A campaign by the New York City Department of Health and Mental Hygiene is encouraging addicts not to be "ashamed," rather "be empowered" that they are "using safely." The ads are showing up on subways all over town.
The ad, which was spotted on a New York City subway reads, "Don’t be ashamed you are using, be empowered that you are using safely." The campaign appears to be designed to encourage the prevention of overdoses by giving tips on how to safely use illegal and dangerous narcotics.
The ad then gives tips to prevent an overdose beginning with the first tip, which is to "avoid using alone and take turns," thereby encouraging addicts to shoot up together.
Secondly, the ad suggested to "Start with a small dose and go slowly."
Third, the ad recommended having "Naloxone on hand." Naloxone can counteract an overdose but is not always effective and often times the user is too deep in the throws of an overdose to administer properly, if at all. If the drug is effective, users should then seek medical care. However, many do not and frequently die later.
The ad also recommends that users avoid mixing drugs and test their drugs using fentanyl strips. According to the Wall Street Journal, "Drug overdose deaths reached a record high in 2021, with more than 100,000 people lost to the continuing epidemic, fueled by the potent synthetic opioid fentanyl. The drug, according to the Centers for Disease Control and Prevention, can be up to 50 times more potent than heroin and 100 times that of morphine. Illicit forms of fentanyl are mainly manufactured by drug cartels in Mexico and spreading in the U.S."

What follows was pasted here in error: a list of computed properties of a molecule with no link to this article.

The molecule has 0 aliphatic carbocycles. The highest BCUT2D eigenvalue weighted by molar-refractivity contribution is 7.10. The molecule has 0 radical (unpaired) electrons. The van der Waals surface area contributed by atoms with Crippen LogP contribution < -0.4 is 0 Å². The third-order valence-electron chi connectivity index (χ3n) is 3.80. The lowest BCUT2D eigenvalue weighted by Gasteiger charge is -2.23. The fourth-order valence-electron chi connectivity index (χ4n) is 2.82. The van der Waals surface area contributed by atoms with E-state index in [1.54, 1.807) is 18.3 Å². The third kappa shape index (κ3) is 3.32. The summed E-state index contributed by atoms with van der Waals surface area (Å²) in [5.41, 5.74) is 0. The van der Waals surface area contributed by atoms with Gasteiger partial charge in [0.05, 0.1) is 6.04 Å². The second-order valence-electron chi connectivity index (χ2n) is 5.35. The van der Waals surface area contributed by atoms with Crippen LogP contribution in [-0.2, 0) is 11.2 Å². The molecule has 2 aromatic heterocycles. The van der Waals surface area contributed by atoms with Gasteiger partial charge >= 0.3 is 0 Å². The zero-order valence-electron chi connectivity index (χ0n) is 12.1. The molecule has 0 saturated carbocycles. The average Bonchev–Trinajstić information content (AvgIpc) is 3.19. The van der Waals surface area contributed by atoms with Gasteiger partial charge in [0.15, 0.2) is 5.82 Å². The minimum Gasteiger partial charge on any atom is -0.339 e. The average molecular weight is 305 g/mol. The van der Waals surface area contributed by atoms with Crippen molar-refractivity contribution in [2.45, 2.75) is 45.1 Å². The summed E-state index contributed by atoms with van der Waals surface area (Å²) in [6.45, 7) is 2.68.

The ad is geared towards what progressives call "Harm Reduction," which attempts to normalize drug use and is extremely ineffective.
Proponents argue that supervised heroin injections sites, also known as "safe injections sites" and needle exchanges reduce overdoses, reduce the spread of disease and leads to addicts seeking treatment.
However, according to recent studies and data, these sites do the exact opposite. A bombshell study by the Alberta government was released in 2020 on the province's Safe Consumption Sites (SCS), their term for heroin injection sites, debunked the long adhered to talking points of SCS supporters.
The sites called Overdose Prevention Centers (OPC) are located in Harlem and Washington Heights. There was tremendous pushback to the proposed locations. According to residents there was also little to no community outreach or public comment.
According to WCBS, Syderia Asberry-Chresfield who has lived in Harlem for over 30 years, is considering leaving for good, due to the rampant drug use in the area. "We have 22 schools within a two-block radius of these methadone clinics. This is normalizing behavior for our children. There’s nothing normal about this."
Ironically, as a US Senator, President Joe Biden was one of the authors of the federal statute, but in recent years has claimed the law's sentencing disparities between crack and powder cocaine caused racial injustice. This followed revelations regarding his son Hunter Biden's very public drug use.
Democrats want these ineffective and dangerous programs opened across the US, and are attempting to decriminalize drug use nationwide, as was done in states like Oregon with disastrous results. Washington state now appears determined to follow Oregon's lead.
Many cities have essentially decriminalized drug use, because progressive city and district attorneys refuse to prosecute drug crimes.
The White House has embraced "harm reduction" and has spent the last few months denying that the Biden administration has been giving out federal grants to fund the distribution of crack pipes and other drug paraphernalia since the allocations were made public in February.
Most recently, former White House Press Secretary Jen Psaki falsely claimed that "No federal funding has gone to it," during a briefing last month, despite the Washington Free Beacon revealing the inclusion of these items in kits obtained by the outlet.